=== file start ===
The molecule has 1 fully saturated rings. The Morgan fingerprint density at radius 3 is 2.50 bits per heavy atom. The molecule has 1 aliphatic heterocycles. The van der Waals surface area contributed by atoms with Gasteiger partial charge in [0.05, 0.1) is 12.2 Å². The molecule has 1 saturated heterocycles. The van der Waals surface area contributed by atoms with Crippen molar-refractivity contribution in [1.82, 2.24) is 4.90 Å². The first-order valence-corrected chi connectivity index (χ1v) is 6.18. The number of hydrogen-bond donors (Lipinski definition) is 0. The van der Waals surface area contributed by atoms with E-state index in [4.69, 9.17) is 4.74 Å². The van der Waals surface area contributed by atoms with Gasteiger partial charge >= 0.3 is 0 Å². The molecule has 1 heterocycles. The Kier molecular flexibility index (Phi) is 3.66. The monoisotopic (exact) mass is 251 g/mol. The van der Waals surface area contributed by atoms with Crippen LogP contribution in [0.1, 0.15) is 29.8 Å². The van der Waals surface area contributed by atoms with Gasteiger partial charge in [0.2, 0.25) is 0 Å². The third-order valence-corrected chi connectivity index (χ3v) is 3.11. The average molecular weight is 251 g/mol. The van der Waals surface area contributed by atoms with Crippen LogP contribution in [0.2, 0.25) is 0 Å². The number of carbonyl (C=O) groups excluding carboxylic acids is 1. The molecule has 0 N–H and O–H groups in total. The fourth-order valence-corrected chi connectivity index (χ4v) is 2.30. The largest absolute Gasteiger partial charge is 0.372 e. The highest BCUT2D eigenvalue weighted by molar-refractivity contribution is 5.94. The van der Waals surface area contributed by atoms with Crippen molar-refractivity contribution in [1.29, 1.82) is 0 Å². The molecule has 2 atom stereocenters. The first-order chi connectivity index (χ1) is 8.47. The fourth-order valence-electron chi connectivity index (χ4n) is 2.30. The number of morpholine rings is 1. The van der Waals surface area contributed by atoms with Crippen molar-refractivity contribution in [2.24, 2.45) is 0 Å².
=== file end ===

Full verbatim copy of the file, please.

The molecule has 1 fully saturated rings. The Morgan fingerprint density at radius 3 is 2.50 bits per heavy atom. The molecule has 1 aliphatic heterocycles. The van der Waals surface area contributed by atoms with Gasteiger partial charge in [0.05, 0.1) is 12.2 Å². The molecule has 1 saturated heterocycles. The van der Waals surface area contributed by atoms with Crippen molar-refractivity contribution in [1.82, 2.24) is 4.90 Å². The first-order valence-corrected chi connectivity index (χ1v) is 6.18. The number of hydrogen-bond donors (Lipinski definition) is 0. The van der Waals surface area contributed by atoms with E-state index in [4.69, 9.17) is 4.74 Å². The van der Waals surface area contributed by atoms with Gasteiger partial charge >= 0.3 is 0 Å². The molecule has 1 heterocycles. The Kier molecular flexibility index (Phi) is 3.66. The monoisotopic (exact) mass is 251 g/mol. The van der Waals surface area contributed by atoms with Crippen LogP contribution in [0.1, 0.15) is 29.8 Å². The van der Waals surface area contributed by atoms with Gasteiger partial charge in [0.2, 0.25) is 0 Å². The third-order valence-corrected chi connectivity index (χ3v) is 3.11. The average molecular weight is 251 g/mol. The van der Waals surface area contributed by atoms with Crippen LogP contribution in [0.2, 0.25) is 0 Å². The number of carbonyl (C=O) groups excluding carboxylic acids is 1. The molecule has 0 N–H and O–H groups in total. The fourth-order valence-corrected chi connectivity index (χ4v) is 2.30. The largest absolute Gasteiger partial charge is 0.372 e. The highest BCUT2D eigenvalue weighted by molar-refractivity contribution is 5.94. The van der Waals surface area contributed by atoms with Crippen molar-refractivity contribution in [1.29, 1.82) is 0 Å². The molecule has 2 atom stereocenters. The first-order chi connectivity index (χ1) is 8.47. The fourth-order valence-electron chi connectivity index (χ4n) is 2.30. The number of morpholine rings is 1. The van der Waals surface area contributed by atoms with Crippen molar-refractivity contribution in [2.24, 2.45) is 0 Å².